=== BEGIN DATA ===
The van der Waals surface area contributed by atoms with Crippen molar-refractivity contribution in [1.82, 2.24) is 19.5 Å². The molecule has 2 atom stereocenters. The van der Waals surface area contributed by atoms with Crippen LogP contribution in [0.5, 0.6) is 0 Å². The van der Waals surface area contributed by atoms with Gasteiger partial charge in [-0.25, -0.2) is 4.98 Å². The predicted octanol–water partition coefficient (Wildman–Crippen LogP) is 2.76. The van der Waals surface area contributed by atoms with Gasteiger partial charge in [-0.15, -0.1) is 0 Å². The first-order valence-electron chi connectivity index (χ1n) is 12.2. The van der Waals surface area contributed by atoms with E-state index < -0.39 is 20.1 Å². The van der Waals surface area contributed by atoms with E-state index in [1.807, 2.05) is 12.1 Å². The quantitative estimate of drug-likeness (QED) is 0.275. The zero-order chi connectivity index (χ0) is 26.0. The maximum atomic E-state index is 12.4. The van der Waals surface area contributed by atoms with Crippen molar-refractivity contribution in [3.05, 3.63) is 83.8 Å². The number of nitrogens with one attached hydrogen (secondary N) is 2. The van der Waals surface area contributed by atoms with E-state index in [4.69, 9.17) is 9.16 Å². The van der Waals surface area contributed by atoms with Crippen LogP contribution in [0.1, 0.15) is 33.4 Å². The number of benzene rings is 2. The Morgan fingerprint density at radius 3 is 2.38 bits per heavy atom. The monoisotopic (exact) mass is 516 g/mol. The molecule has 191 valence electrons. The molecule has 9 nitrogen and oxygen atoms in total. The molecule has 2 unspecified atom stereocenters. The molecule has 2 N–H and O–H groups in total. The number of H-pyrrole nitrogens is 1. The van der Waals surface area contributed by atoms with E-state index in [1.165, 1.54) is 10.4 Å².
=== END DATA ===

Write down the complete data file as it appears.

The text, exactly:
The van der Waals surface area contributed by atoms with Crippen molar-refractivity contribution in [1.82, 2.24) is 19.5 Å². The molecule has 2 atom stereocenters. The van der Waals surface area contributed by atoms with Crippen LogP contribution in [0.5, 0.6) is 0 Å². The van der Waals surface area contributed by atoms with Gasteiger partial charge in [-0.25, -0.2) is 4.98 Å². The predicted octanol–water partition coefficient (Wildman–Crippen LogP) is 2.76. The van der Waals surface area contributed by atoms with Gasteiger partial charge in [-0.15, -0.1) is 0 Å². The first-order valence-electron chi connectivity index (χ1n) is 12.2. The van der Waals surface area contributed by atoms with E-state index < -0.39 is 20.1 Å². The van der Waals surface area contributed by atoms with E-state index in [1.807, 2.05) is 12.1 Å². The quantitative estimate of drug-likeness (QED) is 0.275. The zero-order chi connectivity index (χ0) is 26.0. The maximum atomic E-state index is 12.4. The van der Waals surface area contributed by atoms with Crippen molar-refractivity contribution in [3.05, 3.63) is 83.8 Å². The number of nitrogens with one attached hydrogen (secondary N) is 2. The van der Waals surface area contributed by atoms with E-state index in [4.69, 9.17) is 9.16 Å². The van der Waals surface area contributed by atoms with Crippen LogP contribution in [0.1, 0.15) is 33.4 Å². The number of benzene rings is 2. The Morgan fingerprint density at radius 3 is 2.38 bits per heavy atom. The monoisotopic (exact) mass is 516 g/mol. The molecule has 191 valence electrons. The molecule has 9 nitrogen and oxygen atoms in total. The molecule has 2 unspecified atom stereocenters. The molecule has 2 N–H and O–H groups in total. The number of H-pyrrole nitrogens is 1. The van der Waals surface area contributed by atoms with E-state index in [1.165, 1.54) is 10.4 Å².